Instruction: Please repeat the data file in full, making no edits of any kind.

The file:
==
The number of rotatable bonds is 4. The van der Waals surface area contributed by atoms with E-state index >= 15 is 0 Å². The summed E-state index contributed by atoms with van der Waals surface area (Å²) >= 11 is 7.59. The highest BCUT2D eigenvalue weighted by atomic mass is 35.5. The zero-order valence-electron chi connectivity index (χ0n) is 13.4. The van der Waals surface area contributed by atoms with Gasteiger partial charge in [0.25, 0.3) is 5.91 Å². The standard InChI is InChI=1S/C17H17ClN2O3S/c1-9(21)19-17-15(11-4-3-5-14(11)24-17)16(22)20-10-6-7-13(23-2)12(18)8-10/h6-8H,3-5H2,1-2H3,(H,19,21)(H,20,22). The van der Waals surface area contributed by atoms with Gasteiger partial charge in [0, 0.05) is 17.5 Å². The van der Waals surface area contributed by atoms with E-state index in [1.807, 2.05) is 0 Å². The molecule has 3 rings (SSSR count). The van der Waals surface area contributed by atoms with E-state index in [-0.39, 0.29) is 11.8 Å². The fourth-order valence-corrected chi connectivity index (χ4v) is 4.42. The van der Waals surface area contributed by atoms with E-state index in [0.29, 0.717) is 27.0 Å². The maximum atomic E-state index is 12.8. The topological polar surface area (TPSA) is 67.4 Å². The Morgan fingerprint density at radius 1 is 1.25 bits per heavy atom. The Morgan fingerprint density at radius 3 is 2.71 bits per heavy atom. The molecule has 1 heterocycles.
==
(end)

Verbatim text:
The number of rotatable bonds is 4. The van der Waals surface area contributed by atoms with E-state index >= 15 is 0 Å². The summed E-state index contributed by atoms with van der Waals surface area (Å²) >= 11 is 7.59. The highest BCUT2D eigenvalue weighted by atomic mass is 35.5. The zero-order valence-electron chi connectivity index (χ0n) is 13.4. The van der Waals surface area contributed by atoms with Gasteiger partial charge in [0.25, 0.3) is 5.91 Å². The standard InChI is InChI=1S/C17H17ClN2O3S/c1-9(21)19-17-15(11-4-3-5-14(11)24-17)16(22)20-10-6-7-13(23-2)12(18)8-10/h6-8H,3-5H2,1-2H3,(H,19,21)(H,20,22). The van der Waals surface area contributed by atoms with Gasteiger partial charge in [0, 0.05) is 17.5 Å². The van der Waals surface area contributed by atoms with E-state index in [1.807, 2.05) is 0 Å². The molecule has 3 rings (SSSR count). The van der Waals surface area contributed by atoms with E-state index in [-0.39, 0.29) is 11.8 Å². The fourth-order valence-corrected chi connectivity index (χ4v) is 4.42. The van der Waals surface area contributed by atoms with E-state index in [0.29, 0.717) is 27.0 Å². The maximum atomic E-state index is 12.8. The topological polar surface area (TPSA) is 67.4 Å². The Morgan fingerprint density at radius 1 is 1.25 bits per heavy atom. The Morgan fingerprint density at radius 3 is 2.71 bits per heavy atom. The molecule has 1 heterocycles.